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French inflections
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This book discusses Shakespeare’s deployment of French material within genres whose dominant Italian models and affinities might seem to leave little scope for French ones. It proposes specific, and unsuspected, points of contact but also a broad tendency to draw on French intertexts, both dramatic and non-dramatic, to inflect comic forms in potentially tragic directions. The resulting tensions within the genre are evident from the earliest comedies to the latest tragicomedies (or ‘romances’). An introduction establishes the French inflection of Italian modes and models, beginning with The Taming of the Shrew, as a compositional paradigm and the basis for an intertextual critical approach. Next, A Midsummer Night’s Dream is related to three French intertexts highlighting, respectively, its use of pastoral dramatic convention, its colouration by the histoire tragique and its parodic dramatisation of the Pyramus and Thisbe story. The third chapter interrogates the ‘French’ settings found in the romantic comedies, while the fourth applies French intertexts to three middle-to-late comedies as experiments in tragicomedy. Finally, the distinctive form given tragicomedy (or ‘romance’) in Shakespeare’s late production is set against the evolution of tragicomedy in France and related to French intertexts that shed new light on the generic synthesis achieved—and the degree of bricolage employed in achieving it.

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This book applies to tragic patterns and practices in early modern England a long-standing critical preoccupation with English-French cultural connections in the period. With primary, though not exclusive, reference on the English side to Shakespeare and Marlowe, and on the French side to a wide range of dramatic and non-dramatic material, it focuses on distinctive elements that emerge within the English tragedy of the 1590s and early 1600s. These include the self-destructive tragic hero, the apparatus of neo-Senecanism (including the Machiavellian villain) and the confrontation between the warrior-hero and the femme fatale. The broad objective is less to ‘discover’ influences—although some specific points of contact are proposed—than at once to enlarge and refine a common cultural space through juxtaposition and intertextual tracing. The conclusion emerges that the powerful, if ambivalent, fascination of the English for their closest Continental neighbours expressed itself not only in, but through, the theatre.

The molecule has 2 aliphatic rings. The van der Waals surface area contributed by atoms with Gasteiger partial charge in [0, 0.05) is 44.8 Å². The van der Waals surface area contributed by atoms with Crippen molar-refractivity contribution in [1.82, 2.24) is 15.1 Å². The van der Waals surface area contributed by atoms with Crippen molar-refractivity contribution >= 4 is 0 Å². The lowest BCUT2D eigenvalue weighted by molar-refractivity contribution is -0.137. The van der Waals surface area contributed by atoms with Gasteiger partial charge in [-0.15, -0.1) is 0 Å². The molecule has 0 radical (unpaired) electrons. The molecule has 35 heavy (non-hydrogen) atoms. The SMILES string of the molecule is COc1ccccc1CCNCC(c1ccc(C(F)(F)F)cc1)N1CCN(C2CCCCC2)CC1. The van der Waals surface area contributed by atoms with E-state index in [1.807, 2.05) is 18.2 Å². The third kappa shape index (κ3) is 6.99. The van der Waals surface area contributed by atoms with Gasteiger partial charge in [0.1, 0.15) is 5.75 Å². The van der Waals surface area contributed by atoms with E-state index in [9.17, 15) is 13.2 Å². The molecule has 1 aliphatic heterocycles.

Three case studies
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This book explores English tragedy in relation to France with a frank concentration on Shakespeare. Three manifestations of the 'Shakespearean tragic' are singled out: Hamlet, Antony and Cleopatra and All's Well That Ends Well, a comedy with melancholic overtones whose French setting is shown to be richly significant. Hamlet has occasioned many books on its own, including a recent study by Margreta De Grazia, Hamlet without Hamlet, whose objective is to free the text from the 'Modern Hamlet'. The influence of Michel de Montaigne on Hamlet is usually assumed to have left its traces in more or less precise verbal or intellectual correspondences. The book proposes two further sources of French resonance accessible to auditors of the ultimate early modern English tragedy. It talks about two French Antonies. One is the steadfast friend of Caesar and avenging Triumvir, as heralded in Jacques Grévin's César and vividly evoked in Robert Garnier's Porcie. The other is the hedonist who ruins himself for Cleopatra, as first brought on stage in France by Étienne Jodelle in Cléopâtre captive, then substantially fleshed out in Garnier's own Marc Antoine. The distance between the tragedies and All's Well comes down to the difference between horizontal and vertical lifeless bodies. When he grafted the true-to-life histoire tragique of Hélène of Tournon onto the fairy-tale of Giletta of Narbonne, Shakespeare retained the latter's basic family situation. Shakespeare's Helena succeeds where the King has failed by exploiting her position as an outsider.